A frightened dog barks louder.

I’d like to advise Trump to exercise prudence in selecting words and be considerate of whom he speaks to when making a speech in front of the world.

The mentally deranged behaviour of the US president openly expressing on the UN arena the unethical will to “totally destroy” a sovereign state, beyond the boundary of threats and regime change or overturn of social system, makes even those with normal thinking faculty think about discretion and composure.

His remarks remind me of such words as “political layman” and “political heretic” which were in vogue in reference to Trump during his presidential election campaign.

After taking office Trump has rendered the world restless through threats and blackmail against all countries in the world. He is unfit to hold the prerogative of supreme command of a country, and he is surely a rogue and a gangster fond of playing with fire, rather than a politician.

His remarks which described the US option through straightforward expression of his will have convinced me, rather than frightening or stopping me, that the path I chose is correct and that it is the one I have to follow to the last.

Now that Trump has denied the existence of and insulted me and my country in front of the eyes of the world and made the most ferocious declaration of war in history that he would destroy the DPRK, we will consider with seriousness exercising a corresponding, highest level of hard-line countermeasure in history.

Action is the best option in treating the dotard who, hard of hearing, is uttering only what he wants to say.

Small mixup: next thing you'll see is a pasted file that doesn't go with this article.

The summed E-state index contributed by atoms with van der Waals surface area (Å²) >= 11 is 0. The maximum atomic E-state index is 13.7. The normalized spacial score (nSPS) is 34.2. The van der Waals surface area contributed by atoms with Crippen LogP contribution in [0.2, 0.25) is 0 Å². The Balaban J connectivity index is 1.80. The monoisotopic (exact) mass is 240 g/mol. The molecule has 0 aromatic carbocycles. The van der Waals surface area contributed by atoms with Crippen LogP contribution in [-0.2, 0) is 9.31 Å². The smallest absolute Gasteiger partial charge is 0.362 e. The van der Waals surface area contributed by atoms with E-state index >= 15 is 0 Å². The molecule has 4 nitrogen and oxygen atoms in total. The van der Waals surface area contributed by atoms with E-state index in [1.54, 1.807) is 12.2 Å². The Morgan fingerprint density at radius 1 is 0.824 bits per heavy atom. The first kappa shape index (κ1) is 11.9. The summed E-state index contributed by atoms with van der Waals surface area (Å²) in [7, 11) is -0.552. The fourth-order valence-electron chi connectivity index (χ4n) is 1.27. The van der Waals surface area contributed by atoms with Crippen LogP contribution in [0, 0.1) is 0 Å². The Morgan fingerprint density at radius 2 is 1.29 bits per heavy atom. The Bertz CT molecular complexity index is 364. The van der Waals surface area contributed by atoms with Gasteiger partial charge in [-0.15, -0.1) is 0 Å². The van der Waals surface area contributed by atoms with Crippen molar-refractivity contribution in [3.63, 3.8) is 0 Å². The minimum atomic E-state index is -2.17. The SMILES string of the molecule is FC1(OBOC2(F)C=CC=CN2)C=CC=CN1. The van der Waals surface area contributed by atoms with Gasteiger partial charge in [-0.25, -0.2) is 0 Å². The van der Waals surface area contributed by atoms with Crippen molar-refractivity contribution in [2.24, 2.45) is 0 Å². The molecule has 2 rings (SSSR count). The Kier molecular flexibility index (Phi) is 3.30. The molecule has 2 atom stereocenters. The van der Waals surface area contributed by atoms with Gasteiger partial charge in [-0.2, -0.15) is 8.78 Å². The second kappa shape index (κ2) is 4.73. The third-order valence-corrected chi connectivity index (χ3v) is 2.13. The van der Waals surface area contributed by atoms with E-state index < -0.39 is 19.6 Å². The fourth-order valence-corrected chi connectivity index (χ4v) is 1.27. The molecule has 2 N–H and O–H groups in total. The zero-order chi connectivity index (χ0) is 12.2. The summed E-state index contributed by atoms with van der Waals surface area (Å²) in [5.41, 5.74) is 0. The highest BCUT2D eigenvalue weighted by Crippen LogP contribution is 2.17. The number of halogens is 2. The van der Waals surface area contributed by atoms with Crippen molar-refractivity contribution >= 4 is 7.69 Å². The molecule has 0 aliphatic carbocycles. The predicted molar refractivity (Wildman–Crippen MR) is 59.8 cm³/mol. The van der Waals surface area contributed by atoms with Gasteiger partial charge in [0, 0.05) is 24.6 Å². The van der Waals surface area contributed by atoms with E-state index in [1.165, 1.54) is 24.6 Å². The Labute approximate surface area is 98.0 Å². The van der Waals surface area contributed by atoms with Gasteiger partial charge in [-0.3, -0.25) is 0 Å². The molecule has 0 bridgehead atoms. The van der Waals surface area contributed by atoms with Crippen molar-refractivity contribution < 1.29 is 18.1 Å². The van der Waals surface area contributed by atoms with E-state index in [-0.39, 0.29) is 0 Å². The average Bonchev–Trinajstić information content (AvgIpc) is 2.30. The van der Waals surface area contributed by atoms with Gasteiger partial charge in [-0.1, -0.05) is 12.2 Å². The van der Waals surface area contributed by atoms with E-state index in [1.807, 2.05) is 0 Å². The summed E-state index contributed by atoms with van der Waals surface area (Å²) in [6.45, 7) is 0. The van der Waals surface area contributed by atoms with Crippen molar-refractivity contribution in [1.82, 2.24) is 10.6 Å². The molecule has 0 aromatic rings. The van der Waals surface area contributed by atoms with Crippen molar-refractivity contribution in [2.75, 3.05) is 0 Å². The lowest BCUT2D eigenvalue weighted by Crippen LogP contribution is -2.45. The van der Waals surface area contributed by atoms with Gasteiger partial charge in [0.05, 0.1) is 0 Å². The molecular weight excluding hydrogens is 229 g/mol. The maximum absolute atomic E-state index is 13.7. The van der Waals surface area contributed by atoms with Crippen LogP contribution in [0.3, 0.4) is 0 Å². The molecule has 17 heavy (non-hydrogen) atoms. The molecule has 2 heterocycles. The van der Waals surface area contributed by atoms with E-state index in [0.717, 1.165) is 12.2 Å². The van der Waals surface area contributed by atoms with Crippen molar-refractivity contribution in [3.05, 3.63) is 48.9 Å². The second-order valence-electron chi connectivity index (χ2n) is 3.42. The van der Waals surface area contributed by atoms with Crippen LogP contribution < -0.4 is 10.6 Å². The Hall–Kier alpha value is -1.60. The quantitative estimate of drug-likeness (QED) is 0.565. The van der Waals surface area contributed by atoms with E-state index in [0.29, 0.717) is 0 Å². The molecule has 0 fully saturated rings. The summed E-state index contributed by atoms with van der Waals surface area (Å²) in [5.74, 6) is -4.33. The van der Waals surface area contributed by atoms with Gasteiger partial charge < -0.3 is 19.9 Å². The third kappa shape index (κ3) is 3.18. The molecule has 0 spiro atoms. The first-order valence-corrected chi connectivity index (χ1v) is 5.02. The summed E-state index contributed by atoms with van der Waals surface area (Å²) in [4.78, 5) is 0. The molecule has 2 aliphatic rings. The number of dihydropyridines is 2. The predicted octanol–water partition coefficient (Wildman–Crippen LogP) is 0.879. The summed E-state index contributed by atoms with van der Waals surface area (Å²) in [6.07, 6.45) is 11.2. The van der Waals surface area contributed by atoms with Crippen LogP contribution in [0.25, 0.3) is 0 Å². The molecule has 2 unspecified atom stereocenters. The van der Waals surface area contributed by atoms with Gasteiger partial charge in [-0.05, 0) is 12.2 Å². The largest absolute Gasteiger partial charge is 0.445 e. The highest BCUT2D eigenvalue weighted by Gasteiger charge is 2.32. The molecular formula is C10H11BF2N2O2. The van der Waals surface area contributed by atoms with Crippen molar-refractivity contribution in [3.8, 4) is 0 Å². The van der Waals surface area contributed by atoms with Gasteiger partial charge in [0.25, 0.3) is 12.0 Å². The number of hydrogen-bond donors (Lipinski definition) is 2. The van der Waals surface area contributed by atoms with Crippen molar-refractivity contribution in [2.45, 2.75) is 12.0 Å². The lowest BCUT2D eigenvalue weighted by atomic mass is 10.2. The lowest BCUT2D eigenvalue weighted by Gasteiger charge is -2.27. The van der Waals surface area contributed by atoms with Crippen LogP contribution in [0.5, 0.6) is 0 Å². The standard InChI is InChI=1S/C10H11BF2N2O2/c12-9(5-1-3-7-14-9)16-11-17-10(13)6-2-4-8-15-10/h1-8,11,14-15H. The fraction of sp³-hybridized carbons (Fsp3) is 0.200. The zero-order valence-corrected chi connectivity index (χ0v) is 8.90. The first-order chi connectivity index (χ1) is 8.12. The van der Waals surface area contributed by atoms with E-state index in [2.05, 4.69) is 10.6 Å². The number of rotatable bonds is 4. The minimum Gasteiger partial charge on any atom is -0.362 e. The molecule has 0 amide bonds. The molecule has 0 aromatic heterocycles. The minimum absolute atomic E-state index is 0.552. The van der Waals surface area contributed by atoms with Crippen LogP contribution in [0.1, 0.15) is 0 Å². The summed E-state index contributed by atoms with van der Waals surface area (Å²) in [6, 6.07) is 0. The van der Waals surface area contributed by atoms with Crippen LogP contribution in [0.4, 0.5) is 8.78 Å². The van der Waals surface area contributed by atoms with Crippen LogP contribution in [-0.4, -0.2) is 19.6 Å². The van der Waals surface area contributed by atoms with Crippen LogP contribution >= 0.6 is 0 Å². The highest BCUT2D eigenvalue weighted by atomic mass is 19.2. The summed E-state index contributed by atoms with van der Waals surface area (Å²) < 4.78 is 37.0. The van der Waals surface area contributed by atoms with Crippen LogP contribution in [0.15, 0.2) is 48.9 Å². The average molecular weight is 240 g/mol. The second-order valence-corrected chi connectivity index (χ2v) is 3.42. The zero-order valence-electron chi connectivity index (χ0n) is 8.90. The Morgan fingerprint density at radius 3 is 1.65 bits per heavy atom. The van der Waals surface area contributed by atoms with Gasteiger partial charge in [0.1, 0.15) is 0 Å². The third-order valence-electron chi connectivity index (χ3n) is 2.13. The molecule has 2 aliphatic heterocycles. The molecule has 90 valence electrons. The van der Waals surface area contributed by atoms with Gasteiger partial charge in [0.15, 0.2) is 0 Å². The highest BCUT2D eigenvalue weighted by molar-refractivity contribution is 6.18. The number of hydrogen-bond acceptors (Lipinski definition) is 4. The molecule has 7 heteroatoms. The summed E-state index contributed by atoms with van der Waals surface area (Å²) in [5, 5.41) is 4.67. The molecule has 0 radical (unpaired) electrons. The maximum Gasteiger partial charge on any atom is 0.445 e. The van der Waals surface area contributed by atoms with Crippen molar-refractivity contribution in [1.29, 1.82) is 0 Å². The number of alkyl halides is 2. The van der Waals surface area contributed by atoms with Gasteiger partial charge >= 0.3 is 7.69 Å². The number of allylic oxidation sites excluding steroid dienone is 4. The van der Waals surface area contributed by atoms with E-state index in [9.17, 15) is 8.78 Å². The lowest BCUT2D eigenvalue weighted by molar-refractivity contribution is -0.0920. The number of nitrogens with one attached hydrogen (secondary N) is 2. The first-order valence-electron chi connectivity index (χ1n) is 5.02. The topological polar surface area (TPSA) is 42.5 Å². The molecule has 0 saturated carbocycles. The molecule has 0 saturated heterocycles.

As a man representing the DPRK and on behalf of the dignity and honor of my state and people and on my own, I will make the man holding the prerogative of the supreme command in the US pay dearly for his speech calling for totally destroying the DPRK.

This is not a rhetorical expression loved by Trump.

I am now thinking hard about what response he could have expected when he allowed such eccentric words to trip off his tongue.

Whatever Trump might have expected, he will face results beyond his expectation.

I will surely and definitely tame the mentally deranged US dotard with fire.

Posted in USA, North KoreaComments Off on Kim Jong-Un Delivers Rare Personal Address to Donald Trump

The Worst Mistake in US History

Featured image: U.S. Army (USA) M1A1 Abrams MBT (Main Battle Tank), and personnel from A Company (CO), Task Force 1st Battalion, 35th Armor Regiment (1-35 Armor), 2nd Brigade Combat Team (BCT), 1st Armored Division (AD), pose for a photo under the “Hands of Victory” in Ceremony Square, Baghdad, Iraq during Operation IRAQI FREEDOM. (Source: Wikimedia Commons)

The worst mistake in U.S. history was the conversion after World War II of the U.S. government from a constitutional, limited-government republic to a national-security state. Nothing has done more to warp and distort the conscience, principles, and values of the American people, including those who serve in the U.S. military.

A good example of how the national-security state has adversely affected the thinking of U.S. soldiers was reflected in an op-ed entitled “What We’re Fighting For” that appeared in the February 10, 2017, issue of the New York Times. Authored by an Iraq War veteran named Phil Klay, the article demonstrates perfectly what the national-security state has done to soldiers and others and why it is so imperative for the American people to restore a constitutional republic to our land.